Wednesday, January 26, 2011

Consulting Oracle 32

Photo Credit: *Zephyrance - don't wake me up.
The eve of my 32 birthday. I don't really know what to make of it. I am happy to report that I am not having a mini life crisis like I did last year. This year, I am a lot more at peace with my stage in life. I even started rounding up my age again, so I take that as a good sign of my mentality stability. And like I mentioned in my New Year's ruminations, my 31st year was pretty good over all.

Still I have to say that on some level, I am no more advanced in discovering the meaning of being 32... of being any age for that matter or in understanding how life works in general. So I turned to the Internet, our modern day oracle. When you type in 32, here are some of the things you get:

  • A huge close up of someone's face apparently selling outwear: 
  • A cool looking lounge in Philadelphia and Atlantic City:
  • A poetry blog (Neat!):
  • A colt .32 pistol from Guns America (Not Neat)
  • 32 inch TVs, 32 GB memory cards, Channel 32, other general measurements
  • Online games:

So generally, typing 32 into Google did not provide any great enlightenment or philosophical discoveries... until I came across 32 Keys: About Life. A little skeptical of what is actually on the other side of a www, I ventured anyway and came across a listing of different topics. Seeing as my post last year on my birthday had a lot to do with fear, that is the first topic I clicked.

The advice comes from Grandpa Ken (I already liked the idea of grandfatherly advice, having lost my last living grandparent almost 9 years ago... and our modern society severely underestimates the wisdom of elders). Within the post, there is a quote: "For it is not death or hardship that is a fearful thing, but the fear of death or hardship." - Epictetus (55-135)  followed by this advice:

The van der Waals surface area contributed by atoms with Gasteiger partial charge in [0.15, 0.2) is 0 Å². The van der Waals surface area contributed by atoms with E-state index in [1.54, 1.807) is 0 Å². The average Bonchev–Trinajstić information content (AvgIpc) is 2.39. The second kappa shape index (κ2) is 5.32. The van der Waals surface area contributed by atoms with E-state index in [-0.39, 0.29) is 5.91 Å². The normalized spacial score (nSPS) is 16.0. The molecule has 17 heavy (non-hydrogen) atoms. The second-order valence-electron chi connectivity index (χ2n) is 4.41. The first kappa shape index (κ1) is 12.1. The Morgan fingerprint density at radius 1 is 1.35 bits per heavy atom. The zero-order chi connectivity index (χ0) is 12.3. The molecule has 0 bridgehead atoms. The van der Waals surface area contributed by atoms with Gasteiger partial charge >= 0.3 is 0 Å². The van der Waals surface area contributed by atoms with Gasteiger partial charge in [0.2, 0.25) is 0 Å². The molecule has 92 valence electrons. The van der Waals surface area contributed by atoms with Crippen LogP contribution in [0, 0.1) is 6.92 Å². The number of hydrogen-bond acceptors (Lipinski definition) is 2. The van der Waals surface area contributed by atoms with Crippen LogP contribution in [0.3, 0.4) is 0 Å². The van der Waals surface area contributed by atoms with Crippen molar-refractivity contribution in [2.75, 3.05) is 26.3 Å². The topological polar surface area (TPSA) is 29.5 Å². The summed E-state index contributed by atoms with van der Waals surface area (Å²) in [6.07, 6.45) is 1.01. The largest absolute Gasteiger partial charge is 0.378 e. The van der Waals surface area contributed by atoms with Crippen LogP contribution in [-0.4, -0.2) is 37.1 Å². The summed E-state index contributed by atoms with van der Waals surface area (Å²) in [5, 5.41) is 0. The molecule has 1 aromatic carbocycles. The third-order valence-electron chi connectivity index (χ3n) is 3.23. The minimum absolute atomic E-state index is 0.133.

Try to free yourself from guilt or shame. If you have erred badly correct it or forget it. Talk it over with a friend. Look for good in yourself and in others. Avoid large doses of hyped bad news reporting and look for some good stories... There is only one you, unique and deserving of a good life, so feel good about yourself just the way you are.

Pretty fantastic advice if I do say so myself. And if that isn't enough, in Grandpa Ken's bio, his 2010 entry reads:

Aging has its special problems, but that doesn't mean we shouldn't have a lot of enjoyment. The October - December years can be a time when you are able to say "I don't care" about certain problems. So many of life's anxieties and troubles lessen or fade away in the later years. Serenity should prevail. And there are still new things to try. Like some of this new technology, seeing new areas, meeting new people, taking more time to appreciate what is free and naturally all around us.

Exactly the attitude I want to have as I get older, and though 32 is nowhere near old, now is a good time to start the habit. So on the last day of being 31, I want the title of Grandpa Ken's post to be my theme for 32 (and onwards): "Be happy while you're living." How do we so often overlook this in daily life?

I set out looking for wisdom and meaning today, and I don't think I could have asked for more than that. Thanks Grandpa Ken. 

It turns out that, in leading people to greater wisdom, perhaps Google isn't such a bad oracle.

Monday, January 24, 2011

Postcard from Zimbabwe!

About Zimbabwe
Zimbabwe: perhaps another country that is not generally on your top 10 places to visit, particularly in recent years. However, this landlocked country in the south east part of Africa is home to Victoria Falls, one of the Seven Natural Wonders of the World

Zimbabwe's economy still heavily relies on agriculture and as you can see from the postcard above, that is why Mercy Corps and other humanitarian organizations are helping ensure that farmers have a sustainable and productive livelihood. Food security is another challenge in this country dealing with inflation, rising costs of fuel and food, and a high unemployment rate.The photo you see above is one of the programs helping to ensure greater food security for Zimbabweans by improving irrigation and farming techniques. 

With the Victoria Falls, Zambezi river, balancing rock formations and abundant wildlife (like antelopes, zebras, buffalo, black rhinos, leopards and lions), the natural beauty of Zimbabwe makes it an appealing tourist destination. The economic crisis that has hit the country has, however, hurt both the wildlife, resources and tourism of Zimbabwe. The will of the Zimbabwean people combined with the work of great organizations will hopefully, one day soon, turn this situation around.

Where are you?